Topic: Value Stocks

Here are top tips for finding the Best Canadian Value Stocks

When we look for the best Canadian value stocks, we start with a few basic ratios, but then go beyond these financial indicators for a deeper perspective

The search for the best Canadian value stocks, ones that will rise and hold their value over time, begins with looking for shares with sound fundamentals.


Spot value at a cheaper price

“As more investors come to recognize the value of these stocks, they begin to rise. Well-informed investors who recognized the value while the stock lingered at a cheaper price begin to reap the benefits of their foresight.” Pat McKeough shows you how to uncover hidden value in this invaluable report, Canadian Value Stocks: How to Spot Undervalued Stocks.

 

Read this FREE report >>

 


You can start with ratios when looking for the best Canadian value stocks

One of the key principles of successful investing is to include in your portfolio high-quality “value stocks”—stocks that are reasonably priced, if not cheap, in relation to their sales, earnings and assets. Typically, value stocks trade at prices lower than their financial fundamentals would suggest.

As more investors come to recognize the value of these stocks, they begin to rise. Well-informed investors who recognized the value while the stock lingered at a cheaper price begin to reap the benefits of their foresight.

When we look for value stocks to buy, we usually start by looking at a few basic ratios.  For example:

  • Low price-to-earnings ratio—a sign of a cheap or undervalued investment.
  • Low price-to-book-value ratio—another sign that the stock is cheap in relation to other stocks on the market.
  • High dividend yield—the stock’s annual dividend divided by the share price. A high dividend yield could indicate a cheap stock that is set to rise.

Value stocks can test your patience by moving sluggishly for months, if not years. But they can make up for it by rising sharply when investors discover their true value.

Avoid these three common mistakes even when you’re investing in the best Canadian value stocks

Only following a select few financial indicators: Many investors decide to base investment decisions on just one or only a very few measures. For instance, they may want to see a p/e ratio below 15.0, along with, say, an earnings growth rate of 20% or more annually, and perhaps a 2% dividend yield.

This approach worked a lot better in the pre-computer age, when investing was more labour-intensive. Few people wanted to dig through old newspapers, annual reports and other material to get at the data. So, more gems were left to be found by those willing to do the work.

Today, if you find a stock with this (or any comparable) combination of highly favourable ratios, it probably comes with some more-or-less hidden drawback not covered by your system. Instead of steering you away from investments that you don’t understand, or that harbour hidden risk, this system could steer you toward them.

Investing in momentum stocks rather than looking for value: With momentum-based investing, investors tend to ignore value investing principles. Instead, they focus on buying stocks that are already going up, particularly in response to earnings reports that beat forecasts. These kinds of criteria are easy to track electronically, so momentum favourites tend to get overpriced quickly. When a momentum favourite reports an unexpected earnings downturn or warning, however, its share price can drop 25% to 50% instantly.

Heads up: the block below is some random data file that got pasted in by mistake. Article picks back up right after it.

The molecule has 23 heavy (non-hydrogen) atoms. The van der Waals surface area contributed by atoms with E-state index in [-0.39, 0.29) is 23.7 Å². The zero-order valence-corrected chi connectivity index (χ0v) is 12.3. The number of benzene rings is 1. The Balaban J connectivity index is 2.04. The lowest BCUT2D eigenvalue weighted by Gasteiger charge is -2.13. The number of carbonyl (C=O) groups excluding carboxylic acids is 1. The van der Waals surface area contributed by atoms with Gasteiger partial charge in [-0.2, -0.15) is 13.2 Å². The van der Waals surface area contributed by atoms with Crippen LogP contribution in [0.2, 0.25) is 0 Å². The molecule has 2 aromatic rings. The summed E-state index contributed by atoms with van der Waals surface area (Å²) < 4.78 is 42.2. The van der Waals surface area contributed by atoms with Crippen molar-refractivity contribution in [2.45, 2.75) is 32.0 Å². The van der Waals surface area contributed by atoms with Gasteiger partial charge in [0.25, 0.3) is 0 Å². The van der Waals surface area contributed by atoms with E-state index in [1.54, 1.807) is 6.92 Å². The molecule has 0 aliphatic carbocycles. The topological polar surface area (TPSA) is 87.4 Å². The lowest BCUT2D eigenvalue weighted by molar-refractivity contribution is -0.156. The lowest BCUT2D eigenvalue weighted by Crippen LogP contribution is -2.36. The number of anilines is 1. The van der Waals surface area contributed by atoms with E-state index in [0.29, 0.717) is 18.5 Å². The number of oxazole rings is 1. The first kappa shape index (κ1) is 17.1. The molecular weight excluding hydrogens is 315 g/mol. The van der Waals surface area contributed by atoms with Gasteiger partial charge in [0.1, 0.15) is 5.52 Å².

Looking for the best value stocks by focusing mainly on their dividend yields: Value stocks typically offer high dividend yields. That means their dividend payouts are high in relation to their individual stock price.

We’ve always placed a high value on dividend stock investing at TSI Network, mainly because it provides something of a measure of safety for stocks we recommend. After all, you can’t fake a record of dividends.

However, you should avoid the temptation to reach for yield. That is, choosing investments solely because they offer a high dividend yield.

A high dividend yield may signal danger rather than a bargain, if it reflects widespread investor skepticism that a company can keep paying its current dividend.

Dividend cuts will always undermine investor confidence, and can quickly push down a company’s stock price.

For a true measure of stability, focus on high dividend paying companies that have maintained or raised their dividends during economic or stock-market downturns. That’s because these firms leave themselves enough room to handle periods of earnings volatility. By continually rewarding investors, and retaining enough cash to finance their businesses, they also provide an attractive mix of safety, income and growth.

Our Successful Investor approach includes tried-and-true value investing

When you follow a program like ours, you still need to make your own investment decisions. But our three-part Successful Investor framework tempers the effects of bad decisions and helps you cash in on your good ones.

The best investment plans or systems revolve around choosing high-quality investments and diversifying your holdings. Our three-pronged program takes that general description a little further. We advise you to invest mainly in well-established companies; spread your money out across most if not all of the five main economic sectors (Manufacturing & Industry; Resources; Consumer; Finance; Utilities); and focus on companies that are outside the broker/media limelight.

What do you find to be the most challenging aspect behind using a value investing strategy?

What is the biggest mistake you’ve made with investing in value stocks?

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